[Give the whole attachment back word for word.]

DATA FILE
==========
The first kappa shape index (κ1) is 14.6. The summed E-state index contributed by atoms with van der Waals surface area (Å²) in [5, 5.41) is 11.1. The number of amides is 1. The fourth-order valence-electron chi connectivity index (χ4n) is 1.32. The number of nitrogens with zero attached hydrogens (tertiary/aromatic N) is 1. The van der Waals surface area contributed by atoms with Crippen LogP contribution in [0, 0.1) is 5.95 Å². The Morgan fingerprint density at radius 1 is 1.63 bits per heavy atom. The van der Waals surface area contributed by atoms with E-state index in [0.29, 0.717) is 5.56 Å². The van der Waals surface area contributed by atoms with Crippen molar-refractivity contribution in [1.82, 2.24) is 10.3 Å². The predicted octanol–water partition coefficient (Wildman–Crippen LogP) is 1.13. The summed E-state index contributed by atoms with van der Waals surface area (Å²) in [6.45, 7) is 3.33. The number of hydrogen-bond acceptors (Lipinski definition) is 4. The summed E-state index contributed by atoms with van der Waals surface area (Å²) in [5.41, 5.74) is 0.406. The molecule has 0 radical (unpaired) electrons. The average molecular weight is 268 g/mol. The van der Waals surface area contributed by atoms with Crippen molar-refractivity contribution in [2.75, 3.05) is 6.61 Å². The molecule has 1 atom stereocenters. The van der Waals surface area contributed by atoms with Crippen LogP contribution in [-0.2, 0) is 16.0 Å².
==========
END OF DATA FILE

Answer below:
The first kappa shape index (κ1) is 14.6. The summed E-state index contributed by atoms with van der Waals surface area (Å²) in [5, 5.41) is 11.1. The number of amides is 1. The fourth-order valence-electron chi connectivity index (χ4n) is 1.32. The number of nitrogens with zero attached hydrogens (tertiary/aromatic N) is 1. The van der Waals surface area contributed by atoms with Crippen LogP contribution in [0, 0.1) is 5.95 Å². The Morgan fingerprint density at radius 1 is 1.63 bits per heavy atom. The van der Waals surface area contributed by atoms with E-state index in [0.29, 0.717) is 5.56 Å². The van der Waals surface area contributed by atoms with Crippen molar-refractivity contribution in [1.82, 2.24) is 10.3 Å². The predicted octanol–water partition coefficient (Wildman–Crippen LogP) is 1.13. The summed E-state index contributed by atoms with van der Waals surface area (Å²) in [6.45, 7) is 3.33. The number of hydrogen-bond acceptors (Lipinski definition) is 4. The summed E-state index contributed by atoms with van der Waals surface area (Å²) in [5.41, 5.74) is 0.406. The molecule has 0 radical (unpaired) electrons. The average molecular weight is 268 g/mol. The van der Waals surface area contributed by atoms with Crippen molar-refractivity contribution in [2.75, 3.05) is 6.61 Å². The molecule has 1 atom stereocenters. The van der Waals surface area contributed by atoms with Crippen LogP contribution in [-0.2, 0) is 16.0 Å².